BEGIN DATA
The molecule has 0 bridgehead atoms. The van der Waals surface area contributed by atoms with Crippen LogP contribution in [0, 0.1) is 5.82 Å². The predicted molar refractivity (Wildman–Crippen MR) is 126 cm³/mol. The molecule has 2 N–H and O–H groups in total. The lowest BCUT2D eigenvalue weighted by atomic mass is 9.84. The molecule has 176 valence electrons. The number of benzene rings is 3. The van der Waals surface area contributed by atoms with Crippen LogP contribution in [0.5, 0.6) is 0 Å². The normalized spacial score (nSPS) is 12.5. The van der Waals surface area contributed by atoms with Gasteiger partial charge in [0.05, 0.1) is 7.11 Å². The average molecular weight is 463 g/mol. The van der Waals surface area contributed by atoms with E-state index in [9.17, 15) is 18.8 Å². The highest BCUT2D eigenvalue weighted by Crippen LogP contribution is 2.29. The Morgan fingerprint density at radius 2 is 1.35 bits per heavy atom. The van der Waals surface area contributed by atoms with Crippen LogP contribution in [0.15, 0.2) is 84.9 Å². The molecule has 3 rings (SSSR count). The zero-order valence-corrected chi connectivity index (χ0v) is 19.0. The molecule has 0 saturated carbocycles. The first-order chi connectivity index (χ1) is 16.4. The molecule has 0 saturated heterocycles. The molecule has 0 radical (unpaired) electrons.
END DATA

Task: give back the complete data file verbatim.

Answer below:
The molecule has 0 bridgehead atoms. The van der Waals surface area contributed by atoms with Crippen LogP contribution in [0, 0.1) is 5.82 Å². The predicted molar refractivity (Wildman–Crippen MR) is 126 cm³/mol. The molecule has 2 N–H and O–H groups in total. The lowest BCUT2D eigenvalue weighted by atomic mass is 9.84. The molecule has 176 valence electrons. The number of benzene rings is 3. The van der Waals surface area contributed by atoms with Crippen LogP contribution in [0.5, 0.6) is 0 Å². The normalized spacial score (nSPS) is 12.5. The van der Waals surface area contributed by atoms with Gasteiger partial charge in [0.05, 0.1) is 7.11 Å². The average molecular weight is 463 g/mol. The van der Waals surface area contributed by atoms with E-state index in [9.17, 15) is 18.8 Å². The highest BCUT2D eigenvalue weighted by Crippen LogP contribution is 2.29. The Morgan fingerprint density at radius 2 is 1.35 bits per heavy atom. The van der Waals surface area contributed by atoms with Crippen LogP contribution in [0.15, 0.2) is 84.9 Å². The molecule has 3 rings (SSSR count). The zero-order valence-corrected chi connectivity index (χ0v) is 19.0. The molecule has 0 saturated carbocycles. The first-order chi connectivity index (χ1) is 16.4. The molecule has 0 saturated heterocycles. The molecule has 0 radical (unpaired) electrons.